Home Bread-Bakers v102.n004.1

Introduction and a few replys

Roxanne Rieske <rokzane@dimensional.com>
Sun, 20 Jan 2002 13:31:29 -0700
Hello! I'm new to this list, and want'd to say hi to everyone. My name's
Roxanne and I'm a professional baker. I work for a Scandinavian bakery
in the Denver area. My specialities are pies and breads. Has anyone ever
baked a pie in a hearth oven? I am yearning to do that, but as yet have no
access to an hearth oven. I can just imagine what it would do for a fruit pie.

At any rate, I would like to reply to a few things :)

Carolyn wrote:

">Yes, you COULD proof a rustic loaf in a cheap China-made basket lined with
  > unwashable fabric of unknown origin, or line an ordinary bowl with a
  > linen dish towel, but it won't be the same.

Technically it is the same. The results are usually the same. Most bakeries 
(artisian or not) can't afford to spend the money required to buy 30+ of 
these basket for their operations (take my word for it, owning and 
operating a bakery  does not make you alot of money). Their only options 
are the alternatives. I bet you almost all the bakeries in your area 
producing these breads are using mostly cheap cost-plus baskets. I mean, 
really, 25 dollars or a buck a piece? To a bakery operator the cost 
difference means a lot. You do the math.

To a home baker, the cost may not mean much. And if it doesn't, then by all 
means buy as many baskets as you want. But when you can't afford the cash, 
you use what you can. Me? well I'd rather spend the buck on the basket and 
spend the real money on the flour. Which is what really makes the difference.

Shirley Lipscomb wrote:

"I am in search of a recipe for dutch crunch bread"

I'm really fond of Peter Rheinhart's Dutch Crunch recipe. It's in the 
"Bread Baker's Apprentice." Unfortunately, my copy is at the bakery, so I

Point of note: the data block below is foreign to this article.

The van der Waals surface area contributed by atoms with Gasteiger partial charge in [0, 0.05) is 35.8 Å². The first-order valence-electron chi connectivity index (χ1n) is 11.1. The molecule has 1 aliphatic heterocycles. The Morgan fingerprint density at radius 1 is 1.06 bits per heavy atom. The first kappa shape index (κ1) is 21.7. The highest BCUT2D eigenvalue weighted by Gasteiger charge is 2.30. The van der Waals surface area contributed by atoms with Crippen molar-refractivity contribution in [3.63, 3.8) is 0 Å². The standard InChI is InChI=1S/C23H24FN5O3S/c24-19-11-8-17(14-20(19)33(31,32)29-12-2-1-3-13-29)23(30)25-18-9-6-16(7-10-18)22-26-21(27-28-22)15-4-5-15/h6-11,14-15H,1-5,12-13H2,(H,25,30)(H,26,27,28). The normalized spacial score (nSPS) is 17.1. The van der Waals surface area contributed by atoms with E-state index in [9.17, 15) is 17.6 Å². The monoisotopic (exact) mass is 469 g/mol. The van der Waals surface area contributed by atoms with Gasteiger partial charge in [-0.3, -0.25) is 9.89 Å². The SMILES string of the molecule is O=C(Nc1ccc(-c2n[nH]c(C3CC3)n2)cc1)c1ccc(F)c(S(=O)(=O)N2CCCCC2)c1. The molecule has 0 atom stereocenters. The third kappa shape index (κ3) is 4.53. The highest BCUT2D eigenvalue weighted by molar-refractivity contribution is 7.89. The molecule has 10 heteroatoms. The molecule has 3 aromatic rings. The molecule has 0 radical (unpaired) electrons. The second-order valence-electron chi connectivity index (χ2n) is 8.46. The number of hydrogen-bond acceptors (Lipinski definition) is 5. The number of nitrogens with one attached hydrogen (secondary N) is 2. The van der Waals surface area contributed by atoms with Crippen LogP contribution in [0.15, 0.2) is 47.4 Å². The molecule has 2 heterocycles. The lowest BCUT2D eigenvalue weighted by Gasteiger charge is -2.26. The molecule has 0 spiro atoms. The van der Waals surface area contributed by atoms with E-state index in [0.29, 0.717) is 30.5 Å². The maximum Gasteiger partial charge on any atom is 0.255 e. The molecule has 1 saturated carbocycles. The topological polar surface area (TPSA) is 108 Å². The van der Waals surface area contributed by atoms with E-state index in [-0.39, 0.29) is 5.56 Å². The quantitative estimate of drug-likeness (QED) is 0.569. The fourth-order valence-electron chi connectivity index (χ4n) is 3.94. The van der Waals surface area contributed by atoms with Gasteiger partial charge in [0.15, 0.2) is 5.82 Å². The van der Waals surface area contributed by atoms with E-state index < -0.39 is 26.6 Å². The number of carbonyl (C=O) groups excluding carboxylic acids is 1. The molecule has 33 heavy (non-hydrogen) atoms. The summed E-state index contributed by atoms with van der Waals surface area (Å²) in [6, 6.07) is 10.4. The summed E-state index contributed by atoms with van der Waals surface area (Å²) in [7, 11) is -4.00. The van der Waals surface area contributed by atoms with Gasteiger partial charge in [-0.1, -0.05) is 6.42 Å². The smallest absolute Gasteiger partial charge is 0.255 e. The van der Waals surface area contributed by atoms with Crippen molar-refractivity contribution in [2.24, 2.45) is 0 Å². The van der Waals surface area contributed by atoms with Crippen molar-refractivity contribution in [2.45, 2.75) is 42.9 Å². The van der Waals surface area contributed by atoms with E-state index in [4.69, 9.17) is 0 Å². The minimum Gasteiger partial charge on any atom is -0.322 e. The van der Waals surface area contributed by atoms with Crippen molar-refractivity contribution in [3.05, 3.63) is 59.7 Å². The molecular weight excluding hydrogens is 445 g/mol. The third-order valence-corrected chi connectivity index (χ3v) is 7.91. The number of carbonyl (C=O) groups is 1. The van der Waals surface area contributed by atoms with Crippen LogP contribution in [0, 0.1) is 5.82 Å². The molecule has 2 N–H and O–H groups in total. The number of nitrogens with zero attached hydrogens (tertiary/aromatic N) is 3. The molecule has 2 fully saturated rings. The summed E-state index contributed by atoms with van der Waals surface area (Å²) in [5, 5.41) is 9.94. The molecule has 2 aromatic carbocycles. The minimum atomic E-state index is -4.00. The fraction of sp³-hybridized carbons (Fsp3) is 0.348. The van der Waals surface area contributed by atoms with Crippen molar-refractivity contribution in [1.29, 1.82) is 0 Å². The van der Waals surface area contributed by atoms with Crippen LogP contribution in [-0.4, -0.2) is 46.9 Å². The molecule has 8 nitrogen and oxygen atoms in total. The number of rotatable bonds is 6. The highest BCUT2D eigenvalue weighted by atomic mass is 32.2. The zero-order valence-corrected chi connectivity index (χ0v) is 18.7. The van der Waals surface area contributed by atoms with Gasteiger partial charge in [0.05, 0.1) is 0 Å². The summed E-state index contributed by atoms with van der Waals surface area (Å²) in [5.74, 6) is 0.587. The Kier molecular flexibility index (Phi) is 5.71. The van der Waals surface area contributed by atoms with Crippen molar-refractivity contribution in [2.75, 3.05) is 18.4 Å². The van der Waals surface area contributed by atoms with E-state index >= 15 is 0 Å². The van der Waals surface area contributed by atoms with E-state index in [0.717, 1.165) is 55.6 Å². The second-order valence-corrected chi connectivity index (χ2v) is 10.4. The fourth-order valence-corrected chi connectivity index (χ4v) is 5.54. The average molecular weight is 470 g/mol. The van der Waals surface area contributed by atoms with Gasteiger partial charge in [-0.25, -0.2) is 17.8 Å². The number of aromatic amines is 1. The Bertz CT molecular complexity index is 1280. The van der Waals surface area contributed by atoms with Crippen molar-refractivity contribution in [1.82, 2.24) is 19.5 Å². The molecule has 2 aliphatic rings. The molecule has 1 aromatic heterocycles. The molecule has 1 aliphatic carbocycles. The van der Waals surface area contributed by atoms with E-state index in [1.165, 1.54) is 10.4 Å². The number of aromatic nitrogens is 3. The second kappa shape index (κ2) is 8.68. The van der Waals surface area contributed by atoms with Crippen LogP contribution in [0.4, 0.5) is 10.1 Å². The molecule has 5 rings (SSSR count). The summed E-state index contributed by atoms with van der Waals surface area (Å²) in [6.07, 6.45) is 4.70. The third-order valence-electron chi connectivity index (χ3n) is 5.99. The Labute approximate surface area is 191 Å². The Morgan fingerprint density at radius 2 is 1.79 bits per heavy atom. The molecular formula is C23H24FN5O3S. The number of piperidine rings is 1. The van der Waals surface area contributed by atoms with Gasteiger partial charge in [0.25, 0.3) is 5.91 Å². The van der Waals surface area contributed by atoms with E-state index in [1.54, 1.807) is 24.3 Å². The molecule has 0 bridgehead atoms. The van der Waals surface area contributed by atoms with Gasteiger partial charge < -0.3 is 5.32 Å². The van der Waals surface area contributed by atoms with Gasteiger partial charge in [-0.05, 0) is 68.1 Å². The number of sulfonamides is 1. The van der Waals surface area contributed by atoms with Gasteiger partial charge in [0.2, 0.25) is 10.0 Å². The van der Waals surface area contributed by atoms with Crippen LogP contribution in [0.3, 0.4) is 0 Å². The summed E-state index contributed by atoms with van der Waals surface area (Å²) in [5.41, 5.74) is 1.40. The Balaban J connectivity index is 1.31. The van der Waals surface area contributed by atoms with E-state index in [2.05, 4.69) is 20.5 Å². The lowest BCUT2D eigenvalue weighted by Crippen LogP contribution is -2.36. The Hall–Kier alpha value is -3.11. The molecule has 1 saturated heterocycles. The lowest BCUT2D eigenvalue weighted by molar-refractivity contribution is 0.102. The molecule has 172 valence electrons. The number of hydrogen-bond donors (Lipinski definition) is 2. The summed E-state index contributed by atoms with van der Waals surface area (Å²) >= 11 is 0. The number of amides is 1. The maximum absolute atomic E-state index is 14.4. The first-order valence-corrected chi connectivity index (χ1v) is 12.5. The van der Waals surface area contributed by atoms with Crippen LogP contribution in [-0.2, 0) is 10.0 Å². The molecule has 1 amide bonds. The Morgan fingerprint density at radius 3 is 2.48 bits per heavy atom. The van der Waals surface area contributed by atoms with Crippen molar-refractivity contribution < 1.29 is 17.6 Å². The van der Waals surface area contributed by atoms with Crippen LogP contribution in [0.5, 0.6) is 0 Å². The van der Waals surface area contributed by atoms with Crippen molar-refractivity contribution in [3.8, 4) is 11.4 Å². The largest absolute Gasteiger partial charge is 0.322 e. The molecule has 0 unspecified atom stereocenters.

can't post it. Perhaps someone will post it soonfor you?

Irene wrote:

"My starter did well the first 36 hours, then fell, not to be revived the
next day. What did I do wrong? Can I still save it?"

Sounds like a case of too much yeast and not enough food. If you can't revive
it, it's probably dead by now. If you are doing a wild yeast starter, once
the yeast are captured and they start feeding, it's a really good idea to
feed the starter every 8 hrs during the first 48 hour period. This ensures an
active colony. Leave it at room temperature while it's colonizing. Once it's
active refrigerate it  and feed it every 3 to 5 days. After feeding it, leave
at room temperature till it starts to get bubbly, then put it back in the

If you have  questions on the proper way to feed it, feel free to e-mail me

If you are making a starter from commercial yeast, it's a good idea to use
SAF Gold yeast. This is a special strand of yeast cultivated for acidic
environments. Starters are acidic and the typical strand of yeast (S.
cervasai-I know I spelled that wrong) will die in highly acidic environments.

When using a commercial yeast, I ferment the starter at room temp until
bubbly, feed it and then pop it in the fridge overnight. I'll feed it the
next day and then feed it every 3 days from there.

I hope all this information helps :)

Roxanne, The Nutty Baker
"they say you're only half alive till you give extra whitening a try" --jewel

"an angels face is tricky to wear constantly" --purple people

"you don't have to like me for who I am, but we'll see what you're made of
by what you make of me"  --ani